Creating conditions hostile to harassment

2017 was a watershed year for the widespread recognition that we have a problem, many problems, in many workplaces, across all industries.  Secrecy is the corrosive factor.  Just as secrecy kept problems in the catholic church hidden for years, secrecy around workplace sexual harassment in the form of financial payments tied to gag orders let the corrosion continue.  Once the flooding started, more and more people started to wonder, how has this been going on for so long?  It takes a change of perspective.  It is easy for us to fall into the trap of believing that conditions for others are roughly the same as they are for us.  That is the basis of the fundamental attribution error in psychology.  We tend to attribute our own behavior as being reactive to conditions but chalk up others' behavior as being indicators of their personalities.  Then, when enough people speak up, we start to realize that maybe there is a there there.  One such moment for me was reading about Philando Castile having been pulled over 40-50 times without citations given.  Something is clearly going on here....

As Daniel Baitch describes this shift related to workplace culture, "The veil of disbelief and intimidation that kept harassment victims stifled began to peel away."  Daniel has been researching issues that separate speakup cultures from shutdown cultures.  "In a speakup environment, management’s primary concern is to identify problems, surface ideas, seek feedback, and resolve issues quickly while keeping speak-uppers safe from any kind of retaliation.  In a shutdown environment, leaders are more defensive and dismissive than open and accepting. Here, an employee’s words can end up swept under a rug, and she or he can end up swept under a proverbial bus."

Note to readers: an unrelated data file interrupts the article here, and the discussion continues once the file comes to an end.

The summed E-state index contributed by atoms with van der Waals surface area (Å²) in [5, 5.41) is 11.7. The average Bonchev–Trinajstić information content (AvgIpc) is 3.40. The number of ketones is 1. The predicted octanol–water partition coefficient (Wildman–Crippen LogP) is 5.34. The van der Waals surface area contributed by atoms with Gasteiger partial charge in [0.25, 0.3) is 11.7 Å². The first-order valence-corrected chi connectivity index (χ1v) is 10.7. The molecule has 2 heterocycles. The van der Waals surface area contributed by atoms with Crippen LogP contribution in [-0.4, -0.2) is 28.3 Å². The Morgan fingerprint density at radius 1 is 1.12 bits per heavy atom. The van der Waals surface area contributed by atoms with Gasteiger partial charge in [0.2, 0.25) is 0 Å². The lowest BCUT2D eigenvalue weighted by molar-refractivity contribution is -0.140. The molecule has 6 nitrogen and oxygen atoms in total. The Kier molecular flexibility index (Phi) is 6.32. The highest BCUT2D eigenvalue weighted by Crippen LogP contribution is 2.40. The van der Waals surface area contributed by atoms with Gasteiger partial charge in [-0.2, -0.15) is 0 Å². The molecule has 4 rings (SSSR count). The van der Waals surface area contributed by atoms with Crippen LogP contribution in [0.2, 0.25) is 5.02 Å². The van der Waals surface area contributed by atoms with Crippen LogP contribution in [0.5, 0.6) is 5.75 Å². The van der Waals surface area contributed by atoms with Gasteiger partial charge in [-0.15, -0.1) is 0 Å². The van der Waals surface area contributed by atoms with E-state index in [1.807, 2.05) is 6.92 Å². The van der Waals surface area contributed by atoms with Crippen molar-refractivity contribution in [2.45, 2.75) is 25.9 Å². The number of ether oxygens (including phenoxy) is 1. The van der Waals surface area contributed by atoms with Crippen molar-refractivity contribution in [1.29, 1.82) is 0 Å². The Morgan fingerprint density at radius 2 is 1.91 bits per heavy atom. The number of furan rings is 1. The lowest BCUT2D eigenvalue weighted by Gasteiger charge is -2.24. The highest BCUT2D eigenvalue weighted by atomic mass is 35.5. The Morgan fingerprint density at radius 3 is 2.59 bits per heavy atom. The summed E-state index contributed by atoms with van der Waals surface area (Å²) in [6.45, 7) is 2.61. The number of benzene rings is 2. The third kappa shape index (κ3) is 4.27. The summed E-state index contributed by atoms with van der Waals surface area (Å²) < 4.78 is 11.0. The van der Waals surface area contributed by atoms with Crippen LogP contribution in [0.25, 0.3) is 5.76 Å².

An NPR podcast brings this difficult issue to life.  Before speaking up, we look for other examples to get a sense of how the situation might play out.  One woman talks of her abuse having taken place 2 years after the Anita Hill case, "...and you see how that went."   https://www.npr.org/series/423302056/hidden-brain

Leaders and all of us need to see complaints for what they are, gifts that took immense courage to bring up, that allow us greater understanding of what's going on, and that provide opportunities to make it better.  If you want your ship to be seaworthy, you must stop the corrosion from eating away at the hull.  

Sources: 

Baitch, D., (2018).  Crossing a Shaky Bridge to Your Manager’s ‘Open’ Door:  The Challenge of Creating a ‘SpeakUp’ Work Culture.  Soon to be published manuscript.

https://www.npr.org/series/423302056/hidden-brain

  

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Joe Colihan